It’s not inspired by one specific heartbreak, but it’s definitely a pattern I’ve followed with breakups in the past. There’s always that one night you go out again to drink your troubles away and you have a surprisingly good time – you feel like you again. And there are so many songs already about drinking your heartache away in the bar, that I thought this was a nice spin on that.
Chris Stapleton began changing the country music world a few years back and since fellow country music purists such as Jason Isbell, Tyler Childers, and Sturgill Simpson have also heralded the arrival and resurgence of that classic country sound. Why do you think this music is making such an enormous splash in today’s modern music market?
I believe honest music will always resonate with listeners more than music with an end goal in mind. Stapleton, Isbell, and Childers are all making honest, authentic music with strong roots in Americana. They’re paying homage to the classic country and folk music of the 1960’s and 70’s while putting a new, fresh spin on it, and I think people appreciate that. It’s familiar and new at the same time, and it reminds us of a purer time in country music.
What is it about this old school, Americana, outlaw country music that you are drawn to most?
I’ve always been a storyteller with my songs, and these guys tell amazing stories. The way that classic country songwriters describe their characters and scenes, the way that they SHOW you what to feel instead of TELLING you – these aspects of classic, outlaw country. Have always inspired me. It’s real music with a purpose – even if that purpose is to talk about drinking whiskey alone in a smoky bar.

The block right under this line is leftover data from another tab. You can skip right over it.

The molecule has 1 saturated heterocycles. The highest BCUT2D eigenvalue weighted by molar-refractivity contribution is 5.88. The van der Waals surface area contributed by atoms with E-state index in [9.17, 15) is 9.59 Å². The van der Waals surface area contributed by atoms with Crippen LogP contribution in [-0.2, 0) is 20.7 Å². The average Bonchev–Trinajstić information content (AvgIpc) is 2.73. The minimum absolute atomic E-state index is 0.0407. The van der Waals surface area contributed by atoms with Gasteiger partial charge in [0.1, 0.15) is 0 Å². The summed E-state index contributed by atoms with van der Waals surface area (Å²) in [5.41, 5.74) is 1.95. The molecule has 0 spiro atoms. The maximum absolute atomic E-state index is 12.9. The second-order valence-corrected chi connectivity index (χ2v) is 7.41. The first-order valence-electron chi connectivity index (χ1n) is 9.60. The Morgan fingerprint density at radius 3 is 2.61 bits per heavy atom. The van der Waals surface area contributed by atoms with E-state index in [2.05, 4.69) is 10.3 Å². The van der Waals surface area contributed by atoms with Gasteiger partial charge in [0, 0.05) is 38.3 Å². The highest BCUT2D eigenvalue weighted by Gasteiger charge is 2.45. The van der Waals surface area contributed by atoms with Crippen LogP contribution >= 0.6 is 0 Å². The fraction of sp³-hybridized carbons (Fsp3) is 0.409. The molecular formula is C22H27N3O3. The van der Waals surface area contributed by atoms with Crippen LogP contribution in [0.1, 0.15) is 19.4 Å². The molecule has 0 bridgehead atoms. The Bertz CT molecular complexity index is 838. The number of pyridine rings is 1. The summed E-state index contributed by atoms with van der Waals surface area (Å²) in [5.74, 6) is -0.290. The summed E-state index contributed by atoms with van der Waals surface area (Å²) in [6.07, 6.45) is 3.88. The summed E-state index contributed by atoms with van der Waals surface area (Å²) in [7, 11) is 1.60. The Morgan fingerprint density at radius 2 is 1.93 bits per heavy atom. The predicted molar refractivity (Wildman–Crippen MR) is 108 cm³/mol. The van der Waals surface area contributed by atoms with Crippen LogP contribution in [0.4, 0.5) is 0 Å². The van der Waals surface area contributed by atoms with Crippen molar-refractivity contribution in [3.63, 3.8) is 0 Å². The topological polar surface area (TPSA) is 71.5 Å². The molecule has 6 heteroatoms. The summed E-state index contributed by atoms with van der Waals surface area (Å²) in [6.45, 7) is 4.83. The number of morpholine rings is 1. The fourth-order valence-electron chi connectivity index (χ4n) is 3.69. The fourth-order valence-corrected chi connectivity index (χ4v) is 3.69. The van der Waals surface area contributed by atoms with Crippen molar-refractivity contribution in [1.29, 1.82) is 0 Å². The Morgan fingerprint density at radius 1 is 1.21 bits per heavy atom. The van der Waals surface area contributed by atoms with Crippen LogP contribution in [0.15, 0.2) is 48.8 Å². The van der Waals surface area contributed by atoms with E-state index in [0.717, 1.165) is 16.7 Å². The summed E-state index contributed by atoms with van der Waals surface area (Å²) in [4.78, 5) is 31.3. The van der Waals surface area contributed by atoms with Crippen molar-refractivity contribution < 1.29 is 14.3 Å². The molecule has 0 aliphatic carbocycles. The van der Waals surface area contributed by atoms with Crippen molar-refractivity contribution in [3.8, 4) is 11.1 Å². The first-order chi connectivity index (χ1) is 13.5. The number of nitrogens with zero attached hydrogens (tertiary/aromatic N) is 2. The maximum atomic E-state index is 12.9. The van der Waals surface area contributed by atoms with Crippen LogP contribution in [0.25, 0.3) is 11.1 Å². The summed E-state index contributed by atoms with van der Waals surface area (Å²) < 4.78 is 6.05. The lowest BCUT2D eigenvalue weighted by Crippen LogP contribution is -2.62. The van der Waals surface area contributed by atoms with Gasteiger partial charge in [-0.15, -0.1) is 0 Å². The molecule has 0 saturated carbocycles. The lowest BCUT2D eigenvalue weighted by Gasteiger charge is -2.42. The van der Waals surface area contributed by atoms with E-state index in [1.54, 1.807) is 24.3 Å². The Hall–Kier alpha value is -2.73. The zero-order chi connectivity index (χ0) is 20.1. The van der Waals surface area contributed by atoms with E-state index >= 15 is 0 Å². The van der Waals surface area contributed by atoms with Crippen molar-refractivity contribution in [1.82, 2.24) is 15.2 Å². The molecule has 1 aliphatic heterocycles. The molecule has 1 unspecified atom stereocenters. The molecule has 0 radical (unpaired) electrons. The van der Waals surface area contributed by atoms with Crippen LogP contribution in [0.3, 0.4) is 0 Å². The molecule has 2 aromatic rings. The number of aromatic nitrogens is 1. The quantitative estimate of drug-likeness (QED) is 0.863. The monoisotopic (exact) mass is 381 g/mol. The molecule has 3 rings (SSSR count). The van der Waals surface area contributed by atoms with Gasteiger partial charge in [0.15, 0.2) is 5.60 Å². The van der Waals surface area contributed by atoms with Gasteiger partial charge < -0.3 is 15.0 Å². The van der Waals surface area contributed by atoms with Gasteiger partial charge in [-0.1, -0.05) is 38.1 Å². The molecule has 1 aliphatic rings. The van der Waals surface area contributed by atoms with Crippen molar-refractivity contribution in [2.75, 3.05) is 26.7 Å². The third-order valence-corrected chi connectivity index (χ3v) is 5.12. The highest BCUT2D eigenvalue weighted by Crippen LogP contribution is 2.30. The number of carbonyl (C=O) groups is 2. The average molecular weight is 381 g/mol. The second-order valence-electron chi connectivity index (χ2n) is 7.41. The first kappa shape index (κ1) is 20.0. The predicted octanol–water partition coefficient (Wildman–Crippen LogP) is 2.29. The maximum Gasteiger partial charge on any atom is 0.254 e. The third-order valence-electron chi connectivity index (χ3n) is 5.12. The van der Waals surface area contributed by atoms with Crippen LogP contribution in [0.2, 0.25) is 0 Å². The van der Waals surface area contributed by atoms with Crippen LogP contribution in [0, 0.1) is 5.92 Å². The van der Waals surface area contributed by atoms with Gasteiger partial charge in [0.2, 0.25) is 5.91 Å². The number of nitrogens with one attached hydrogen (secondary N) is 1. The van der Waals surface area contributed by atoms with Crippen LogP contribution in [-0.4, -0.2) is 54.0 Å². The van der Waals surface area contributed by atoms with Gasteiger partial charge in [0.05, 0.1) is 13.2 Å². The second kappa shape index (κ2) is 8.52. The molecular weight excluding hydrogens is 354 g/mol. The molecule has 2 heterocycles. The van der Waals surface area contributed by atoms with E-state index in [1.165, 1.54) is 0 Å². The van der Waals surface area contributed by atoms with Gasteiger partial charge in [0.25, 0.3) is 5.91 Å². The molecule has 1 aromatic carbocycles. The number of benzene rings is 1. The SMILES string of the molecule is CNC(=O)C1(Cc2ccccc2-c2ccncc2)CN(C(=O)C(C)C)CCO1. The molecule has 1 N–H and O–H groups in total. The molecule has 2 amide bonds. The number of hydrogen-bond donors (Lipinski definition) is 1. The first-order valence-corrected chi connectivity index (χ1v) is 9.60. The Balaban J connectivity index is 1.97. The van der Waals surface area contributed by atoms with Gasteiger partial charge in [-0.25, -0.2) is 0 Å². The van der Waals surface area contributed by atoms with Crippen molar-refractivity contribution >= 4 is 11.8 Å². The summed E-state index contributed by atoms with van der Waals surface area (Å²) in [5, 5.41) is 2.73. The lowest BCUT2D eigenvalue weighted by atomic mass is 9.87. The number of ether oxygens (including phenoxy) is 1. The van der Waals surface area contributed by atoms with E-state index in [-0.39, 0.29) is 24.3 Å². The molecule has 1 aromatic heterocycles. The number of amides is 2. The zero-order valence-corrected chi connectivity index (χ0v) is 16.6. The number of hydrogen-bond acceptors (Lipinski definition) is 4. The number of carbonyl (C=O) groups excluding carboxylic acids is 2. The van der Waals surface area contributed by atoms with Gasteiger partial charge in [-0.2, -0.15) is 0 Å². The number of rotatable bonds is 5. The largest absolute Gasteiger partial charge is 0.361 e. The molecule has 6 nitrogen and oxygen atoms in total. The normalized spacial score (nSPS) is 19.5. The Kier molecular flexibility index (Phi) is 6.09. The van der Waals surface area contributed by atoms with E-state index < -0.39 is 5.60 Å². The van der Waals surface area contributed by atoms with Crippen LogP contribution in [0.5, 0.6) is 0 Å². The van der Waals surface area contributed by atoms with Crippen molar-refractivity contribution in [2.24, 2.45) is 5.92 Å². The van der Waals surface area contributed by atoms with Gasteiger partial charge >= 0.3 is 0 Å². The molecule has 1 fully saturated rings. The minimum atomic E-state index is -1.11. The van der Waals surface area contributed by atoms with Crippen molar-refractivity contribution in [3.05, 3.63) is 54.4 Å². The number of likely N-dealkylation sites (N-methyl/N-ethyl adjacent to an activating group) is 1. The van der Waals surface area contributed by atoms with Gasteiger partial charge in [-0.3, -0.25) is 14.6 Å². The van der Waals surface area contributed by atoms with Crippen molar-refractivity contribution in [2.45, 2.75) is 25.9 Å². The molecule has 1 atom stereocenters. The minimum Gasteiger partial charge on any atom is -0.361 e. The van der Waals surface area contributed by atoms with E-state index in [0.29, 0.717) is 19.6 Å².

You’ve been around playing music with your band and by yourself since back in 2010, what has changed for you in that time as far as your approach to your music?
So much has changed in the past 10 years. Originally, my focus was on building out the best funk/soul/rock band I could, and now I’m focused on being the best songwriter and solo performer I can be. When I started working on The Matt Burke Band project back in 2010,
I lived in Chicago and still worked a full-time job. Over the course of the past 10 years, I’ve seen the record industry as I’ve always known it collapse, I’ve moved across the country twice, I quit my job, and have successfully made music a full-time career for the past 6 years.
I spend MUCH more time each day working on music and studying the craft of songwriting since moving to Nashville last October. I feel more inspired and excited about my songwriting now than I ever have in my career.
What advice would 2020/2021 Matt Burke give 2010 Matt Burke about living the musician’s life?
Oh man – I would tell 2010 Matt Burke to get really comfortable being broke.
If you could share the stage with any musician, alive or dead, for a one night only concert at the venue of your choice, which musician and which venue would you pick?
That’s a tough one, but I’d want to share the stage with Townes Van Zandt for a night. That man, in my opinion, is one of the most honest and prolific songwriters of all time. And let’s go ahead and keep the show local and do it at the Bluebird here in Nashville – the Ryman would work too if we needed a larger capacity.
What does 2021 look like for you? What can expect out of you musically in the coming year?
I am super excited about everything coming down the pike in 2021. My producer and I have more than an album’s worth of new material we’re working on that I can’t wait to release.
I plan to put a new tune out every month or so for the coming year, as well as lots of new video content on my YouTube channel. But the biggest thing I’m excited about in 2021 is the return of live music. I am hopeful that things will get back to normal this summer and I can get back out on the road to play my music for new folks around the country.